Earnest Pettie, comedy writer
A year ago, Blockbuster Video was in the middle of a concerted effort to draw customers to Total Access, its online rental service. Netflix had grown to number two in video rental market share, leaping past Movie Gallery and Hollywood Video–combined. To stave off Netflix’s further incursion into the rental market, Blockbuster handed down a commandment. You will enroll customers in Total Access in your stores. At my store, we were expected to sign up twenty to forty customers a week.
To encourage customers to enroll with Total Access, Blockbuster created a phenomenal offer that differentiated it from Netflix. Total Access customers were allowed to exchange their online rentals for free rentals in Blockbuster’s stores. It was part of the Total Access “Rent Online, Exchange in Store” program, and it worked like gangbusters. After half a year of effort, Total Access had increased its subscriber base by roughly one-third, and Netflix saw its first decline in customer base in years. Customers were happy, and the rank and file employees were happy. Its rare that we have a program to sell that essentially sells itself and has the benefit of tremendous word of mouth. Then the bill came due.
Blockbuster had spent about thirty five million dollars advertising Total Access and the program had also cost Blockbuster roughly the same in “lost” rental revenue (which isn’t to say that those rentals would have occurred without the Total Access exchanges). That coupled with the succession of CEO John Antioco by Jim Keyes led to Blockbuster’s focus shift from Total Access to brick-and-mortar sales. As the laptops moved into the background, ancillary merchandise moved into the foreground. If you’ve been inside a Blockbuster lately, you can not help but to have noticed the increase in movie licensed board games, toys, and books. To make matters worse, Blockbuster bungled Total Access further by changing the Total Access program prices and benefits and failing to effectively notify the customers of the changes. Customers lost the monthly free rental they received simply for being members, and they also lost their unlimited exchanges unless they subscribed to a more expensive plan. As for rank and file morale, there is nothing that brightens one’s day more than explaining to customers that they are going to be getting less for their money. The communication from Blockbuster on this effort was so poor that we are still explaining these changes that happened months ago.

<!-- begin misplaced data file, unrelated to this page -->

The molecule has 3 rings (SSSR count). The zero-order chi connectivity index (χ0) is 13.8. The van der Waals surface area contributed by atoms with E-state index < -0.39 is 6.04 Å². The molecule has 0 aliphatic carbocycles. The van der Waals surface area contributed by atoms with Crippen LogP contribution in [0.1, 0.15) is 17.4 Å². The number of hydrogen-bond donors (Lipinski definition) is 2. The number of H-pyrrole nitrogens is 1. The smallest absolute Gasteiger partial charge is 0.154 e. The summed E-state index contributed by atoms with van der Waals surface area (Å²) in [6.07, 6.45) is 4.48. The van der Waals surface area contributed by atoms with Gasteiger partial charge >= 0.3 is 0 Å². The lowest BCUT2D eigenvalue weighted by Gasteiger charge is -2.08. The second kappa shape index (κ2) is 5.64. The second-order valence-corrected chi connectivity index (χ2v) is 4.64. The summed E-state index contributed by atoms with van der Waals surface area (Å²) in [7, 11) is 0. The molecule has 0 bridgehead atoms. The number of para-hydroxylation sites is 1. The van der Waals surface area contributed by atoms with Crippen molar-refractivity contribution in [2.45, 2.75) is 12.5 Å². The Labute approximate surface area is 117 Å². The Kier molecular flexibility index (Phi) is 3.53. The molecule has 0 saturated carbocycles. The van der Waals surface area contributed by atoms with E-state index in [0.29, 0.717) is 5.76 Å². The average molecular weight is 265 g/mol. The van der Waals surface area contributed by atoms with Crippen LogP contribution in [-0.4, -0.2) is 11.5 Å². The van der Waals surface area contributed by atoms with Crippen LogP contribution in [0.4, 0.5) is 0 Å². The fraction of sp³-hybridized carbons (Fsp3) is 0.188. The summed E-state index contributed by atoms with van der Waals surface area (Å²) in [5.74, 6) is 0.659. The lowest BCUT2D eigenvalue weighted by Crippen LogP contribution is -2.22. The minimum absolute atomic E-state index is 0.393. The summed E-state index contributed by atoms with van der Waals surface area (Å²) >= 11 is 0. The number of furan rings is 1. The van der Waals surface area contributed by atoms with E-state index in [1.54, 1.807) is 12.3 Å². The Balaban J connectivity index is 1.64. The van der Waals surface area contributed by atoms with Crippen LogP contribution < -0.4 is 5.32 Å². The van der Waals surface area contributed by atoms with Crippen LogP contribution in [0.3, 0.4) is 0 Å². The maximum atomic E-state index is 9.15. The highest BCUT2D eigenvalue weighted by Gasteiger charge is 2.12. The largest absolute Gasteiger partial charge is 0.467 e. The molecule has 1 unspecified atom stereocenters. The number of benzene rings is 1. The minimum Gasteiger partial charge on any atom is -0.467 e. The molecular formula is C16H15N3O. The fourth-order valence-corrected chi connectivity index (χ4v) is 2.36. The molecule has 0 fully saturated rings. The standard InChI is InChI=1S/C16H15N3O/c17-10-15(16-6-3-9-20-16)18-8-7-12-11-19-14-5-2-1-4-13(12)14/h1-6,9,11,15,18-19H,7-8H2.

Days ago, though, Blockbuster began notifying customers of new price changes for Total Access. Program prices are increasing by two to ten dollars a month beginning December 27. The first change to the pricing structure didn’t increase all the customers prices, it just reduced the value they were receiving. This new change seems to be the first move’s complement. Now, customers will be receiving less value at a higher price compared to a year ago. Blockbuster’s communication has been a little better. Customers seem to be aware–and upset–of the changes. The employees received notice of the changes about a week ahead of time. This just does not bode well for the program I resisted and finally accepted a year ago. It’s just been an amazing ride. Summer 2006, the Total Access (then called Blockbuster Online) website was a miserable mess and customer interest was low. By February 2007, the website had been updated, and customers were actually inquiring about the program. October 2007, customer dissatisfaction seemed to be growing, an echo of Blockbuster’s corporate dissatisfaction. And here we are. Blockbuster is ending this year with Total Access being one of those memories to be reminisced over champagne on New Year’s Eve.
I began working in video stores in 2000. Back then, Hollywood Video’s (my former employer) stock was rattling around in the basement, near one dollar a share. All the trade publications were heralding the end of the brick and mortar video business, seeing a future in digital distribution. At the same time, Netflix was just starting up. I had one friend who used Netflix then, and no one else had even heard of it. Digital distribution, while it exists in many different forms, has never really caught on. I can’t help but think that it eventually will. Anyone who uses cable’s OnDemand services knows that the ease of use is high and the offerings plentiful. On the other hand, Netflix’s success and Hollywood’s demise shows that the internet as the medium for movie rental is the present. Yes, Blockbuster Video is hobbled by its ownership of thousands of rental stores, but it is mortgaging its future by investing in its past. Blockbuster must figure out a way to support Total Access and leverage emerging technologies because its name is synonymous with movie rental and it could–and should–use that name to glide into the future of this business.